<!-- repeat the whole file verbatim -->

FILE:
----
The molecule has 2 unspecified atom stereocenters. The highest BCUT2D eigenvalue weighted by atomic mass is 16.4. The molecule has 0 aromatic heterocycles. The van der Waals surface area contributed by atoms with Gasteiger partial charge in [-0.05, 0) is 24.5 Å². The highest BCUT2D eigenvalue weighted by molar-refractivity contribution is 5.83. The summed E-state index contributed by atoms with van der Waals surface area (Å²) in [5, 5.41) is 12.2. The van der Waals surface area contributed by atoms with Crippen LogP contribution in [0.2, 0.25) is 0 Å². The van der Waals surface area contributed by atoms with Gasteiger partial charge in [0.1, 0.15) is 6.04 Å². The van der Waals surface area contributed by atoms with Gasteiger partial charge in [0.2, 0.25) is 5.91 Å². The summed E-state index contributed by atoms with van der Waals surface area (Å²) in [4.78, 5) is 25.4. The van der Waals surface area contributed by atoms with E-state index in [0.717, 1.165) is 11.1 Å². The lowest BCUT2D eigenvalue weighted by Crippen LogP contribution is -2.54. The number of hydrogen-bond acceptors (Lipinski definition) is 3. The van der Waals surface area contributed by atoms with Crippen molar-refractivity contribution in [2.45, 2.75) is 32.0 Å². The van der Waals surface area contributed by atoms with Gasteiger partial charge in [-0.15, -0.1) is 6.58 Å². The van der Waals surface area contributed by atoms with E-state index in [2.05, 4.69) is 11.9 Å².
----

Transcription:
The molecule has 2 unspecified atom stereocenters. The highest BCUT2D eigenvalue weighted by atomic mass is 16.4. The molecule has 0 aromatic heterocycles. The van der Waals surface area contributed by atoms with Gasteiger partial charge in [-0.05, 0) is 24.5 Å². The highest BCUT2D eigenvalue weighted by molar-refractivity contribution is 5.83. The summed E-state index contributed by atoms with van der Waals surface area (Å²) in [5, 5.41) is 12.2. The van der Waals surface area contributed by atoms with Crippen LogP contribution in [0.2, 0.25) is 0 Å². The van der Waals surface area contributed by atoms with Gasteiger partial charge in [0.1, 0.15) is 6.04 Å². The van der Waals surface area contributed by atoms with Gasteiger partial charge in [0.2, 0.25) is 5.91 Å². The summed E-state index contributed by atoms with van der Waals surface area (Å²) in [4.78, 5) is 25.4. The van der Waals surface area contributed by atoms with E-state index in [0.717, 1.165) is 11.1 Å². The lowest BCUT2D eigenvalue weighted by Crippen LogP contribution is -2.54. The number of hydrogen-bond acceptors (Lipinski definition) is 3. The van der Waals surface area contributed by atoms with Crippen molar-refractivity contribution in [2.45, 2.75) is 32.0 Å². The van der Waals surface area contributed by atoms with Gasteiger partial charge in [-0.15, -0.1) is 6.58 Å². The van der Waals surface area contributed by atoms with E-state index in [2.05, 4.69) is 11.9 Å².